We were going to begin driving north today, back to Mersa Matrouh but first we took a short detour to the Jebel El Mawta or Mountain of the Dead, where the hills were honeycombed with numerous, ancient tombs, many of which had been reused by the Romans. Three of these needed a guide as they contained ancient, Egyptian paintings, mummified bodies or skeletal remains.
We were back in Matrouh by early evening and returned to our same room at Riviera Beach Chalets. Still the only guests, we showed the local guy in reception our photos of Siwa, as he had never been there.
We took the road for Saloum and the Libyan border today, stopping for water at a little shop where all the delightful family came out to see us, including the children. One of the men went across the road for some hot, freshly baked Arabic bread when we enquired about a bakery. Just another example of the kindness that we have experienced from these people.
We have so enjoyed the many places that we have visited in Egypt. It has felt an incredibly safe country to travel in. Yes, police presence and the army have been very strong throughout the country and we have had to stop at numerous checkpoints. However, we have always experienced smiling, polite and welcoming officials and with tourism such big business, who can blame them for taking such precautions after the bombs of previous years that targeted tourist areas.
It has been a country with so much to offer, from the Great Temples of Abu Simbel and Karnak, the amazing desert landscapes, the oases and Bedouin hospitality of the Western Desert, the relaxed waterfront town of Alexandria, the noise, chaotic traffic but contagious atmosphere of Cairo, the beautiful and awe-inspiring Siwa Oasis and of course Sinai, with its rugged mountains, desert and wonderful coastline. We have experienced many more highlights to include in our journey and would love to return to the Western Desert to see more and to visit Ragab, Alaa and his family again.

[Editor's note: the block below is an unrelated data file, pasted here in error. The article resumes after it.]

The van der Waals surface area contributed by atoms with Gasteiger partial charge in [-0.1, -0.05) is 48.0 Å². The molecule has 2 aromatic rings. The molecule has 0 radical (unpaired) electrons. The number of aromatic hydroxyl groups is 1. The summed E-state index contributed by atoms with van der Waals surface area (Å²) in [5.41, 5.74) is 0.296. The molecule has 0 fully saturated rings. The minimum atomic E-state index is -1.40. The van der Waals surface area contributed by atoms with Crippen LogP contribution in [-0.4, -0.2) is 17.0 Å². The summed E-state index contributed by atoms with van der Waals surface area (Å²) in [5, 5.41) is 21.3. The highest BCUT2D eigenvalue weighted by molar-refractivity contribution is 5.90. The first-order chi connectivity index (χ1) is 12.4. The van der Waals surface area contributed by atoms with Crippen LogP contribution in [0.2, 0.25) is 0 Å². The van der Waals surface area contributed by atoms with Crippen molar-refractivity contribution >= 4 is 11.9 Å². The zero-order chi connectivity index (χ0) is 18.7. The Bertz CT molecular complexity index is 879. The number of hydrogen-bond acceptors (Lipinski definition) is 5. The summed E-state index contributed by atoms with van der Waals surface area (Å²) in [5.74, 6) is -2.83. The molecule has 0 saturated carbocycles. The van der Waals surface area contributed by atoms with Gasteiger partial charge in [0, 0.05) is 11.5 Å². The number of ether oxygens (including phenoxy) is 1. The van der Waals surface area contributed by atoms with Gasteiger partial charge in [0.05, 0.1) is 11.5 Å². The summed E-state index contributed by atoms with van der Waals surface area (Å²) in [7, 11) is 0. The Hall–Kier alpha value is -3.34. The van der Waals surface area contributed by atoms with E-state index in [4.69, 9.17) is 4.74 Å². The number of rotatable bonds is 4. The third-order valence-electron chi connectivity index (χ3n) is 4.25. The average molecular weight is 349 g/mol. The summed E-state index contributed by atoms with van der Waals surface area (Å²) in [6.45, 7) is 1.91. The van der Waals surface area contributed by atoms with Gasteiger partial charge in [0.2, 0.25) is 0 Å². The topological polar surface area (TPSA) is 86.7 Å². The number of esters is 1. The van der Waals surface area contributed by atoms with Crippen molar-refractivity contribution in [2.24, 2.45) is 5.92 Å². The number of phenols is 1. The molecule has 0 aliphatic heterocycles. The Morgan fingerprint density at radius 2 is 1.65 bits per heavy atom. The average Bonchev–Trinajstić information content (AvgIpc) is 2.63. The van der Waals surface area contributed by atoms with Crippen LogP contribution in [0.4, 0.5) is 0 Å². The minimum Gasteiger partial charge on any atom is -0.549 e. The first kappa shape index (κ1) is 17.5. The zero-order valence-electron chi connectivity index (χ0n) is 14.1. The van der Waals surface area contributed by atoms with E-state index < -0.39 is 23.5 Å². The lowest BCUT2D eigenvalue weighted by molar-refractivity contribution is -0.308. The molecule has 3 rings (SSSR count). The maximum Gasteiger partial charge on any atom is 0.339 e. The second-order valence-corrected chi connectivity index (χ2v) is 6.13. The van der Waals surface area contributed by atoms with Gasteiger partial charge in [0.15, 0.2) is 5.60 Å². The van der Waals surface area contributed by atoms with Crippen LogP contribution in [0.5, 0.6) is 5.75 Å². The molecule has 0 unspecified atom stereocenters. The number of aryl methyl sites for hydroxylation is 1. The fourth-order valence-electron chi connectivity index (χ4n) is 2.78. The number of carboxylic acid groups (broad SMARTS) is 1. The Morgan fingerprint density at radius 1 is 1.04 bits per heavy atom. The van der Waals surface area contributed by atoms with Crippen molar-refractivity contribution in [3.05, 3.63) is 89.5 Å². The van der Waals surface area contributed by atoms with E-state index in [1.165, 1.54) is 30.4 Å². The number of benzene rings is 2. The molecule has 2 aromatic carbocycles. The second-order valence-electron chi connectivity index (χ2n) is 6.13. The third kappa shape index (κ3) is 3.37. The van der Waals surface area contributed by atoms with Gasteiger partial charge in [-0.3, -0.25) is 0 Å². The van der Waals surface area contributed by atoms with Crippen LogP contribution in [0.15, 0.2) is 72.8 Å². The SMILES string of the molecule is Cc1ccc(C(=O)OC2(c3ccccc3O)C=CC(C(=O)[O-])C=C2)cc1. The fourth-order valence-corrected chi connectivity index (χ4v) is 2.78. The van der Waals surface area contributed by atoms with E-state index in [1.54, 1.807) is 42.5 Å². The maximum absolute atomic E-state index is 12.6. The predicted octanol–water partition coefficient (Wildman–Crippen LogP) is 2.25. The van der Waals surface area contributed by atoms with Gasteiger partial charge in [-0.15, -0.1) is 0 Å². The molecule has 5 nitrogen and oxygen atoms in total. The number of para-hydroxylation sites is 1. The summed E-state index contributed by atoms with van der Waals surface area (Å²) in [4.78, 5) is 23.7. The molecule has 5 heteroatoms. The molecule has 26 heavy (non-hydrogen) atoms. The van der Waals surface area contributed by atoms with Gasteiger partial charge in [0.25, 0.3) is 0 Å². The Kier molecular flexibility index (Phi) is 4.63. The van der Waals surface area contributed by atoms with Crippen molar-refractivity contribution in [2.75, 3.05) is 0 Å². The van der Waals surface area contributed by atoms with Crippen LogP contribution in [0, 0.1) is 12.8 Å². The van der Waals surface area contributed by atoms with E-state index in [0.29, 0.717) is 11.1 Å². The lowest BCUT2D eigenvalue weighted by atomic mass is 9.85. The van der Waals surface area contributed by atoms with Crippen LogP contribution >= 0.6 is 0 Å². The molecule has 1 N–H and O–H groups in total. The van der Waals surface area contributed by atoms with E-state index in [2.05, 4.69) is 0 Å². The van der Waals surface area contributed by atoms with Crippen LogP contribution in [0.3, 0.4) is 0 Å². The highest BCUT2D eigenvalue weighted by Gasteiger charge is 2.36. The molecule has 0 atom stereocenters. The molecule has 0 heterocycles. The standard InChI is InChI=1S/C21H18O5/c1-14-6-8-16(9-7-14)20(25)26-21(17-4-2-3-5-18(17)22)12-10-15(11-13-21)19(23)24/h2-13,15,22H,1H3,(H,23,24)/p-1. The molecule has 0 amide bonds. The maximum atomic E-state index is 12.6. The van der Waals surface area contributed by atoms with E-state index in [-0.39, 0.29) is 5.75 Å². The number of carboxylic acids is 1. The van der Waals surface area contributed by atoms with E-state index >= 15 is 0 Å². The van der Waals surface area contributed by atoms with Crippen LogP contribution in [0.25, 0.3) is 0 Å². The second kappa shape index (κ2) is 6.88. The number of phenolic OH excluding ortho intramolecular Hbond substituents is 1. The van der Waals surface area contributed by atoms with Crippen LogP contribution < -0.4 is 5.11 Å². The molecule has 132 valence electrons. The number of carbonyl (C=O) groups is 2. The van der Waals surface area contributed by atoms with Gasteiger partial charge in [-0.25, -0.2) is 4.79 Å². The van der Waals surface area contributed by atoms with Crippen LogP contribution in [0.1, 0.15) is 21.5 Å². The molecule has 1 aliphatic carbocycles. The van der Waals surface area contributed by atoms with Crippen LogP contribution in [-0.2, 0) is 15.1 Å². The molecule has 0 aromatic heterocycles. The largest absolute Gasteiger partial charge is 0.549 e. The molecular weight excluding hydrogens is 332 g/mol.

We left Egypt by following the road to the top of a steep escarpment where the vast, gravel plain would eventually succumb to the desert and where far below, the Mediterranean sparkled and white crested waves rolled to the shore.
We handed in our Egyptian license and number plates to the Traffic Police but had to pay 17 Egyptian pounds for being 9 days overdue. "Well, you have such a beautiful country," we said. "There is so much to see!" This was quite true but although it brought forth appreciative smiles and lots of thanks, it didn't work for us to not pay the fine! Another 22 Egyptian pounds to be paid for the Carnet that was also overdue, Egypt being the first country in our trip where an entry and an exit date had been stamped in it when we arrived and so we had not realised that there was a time limit. Our visas had of course also expired but that fortunately did not seem to matter!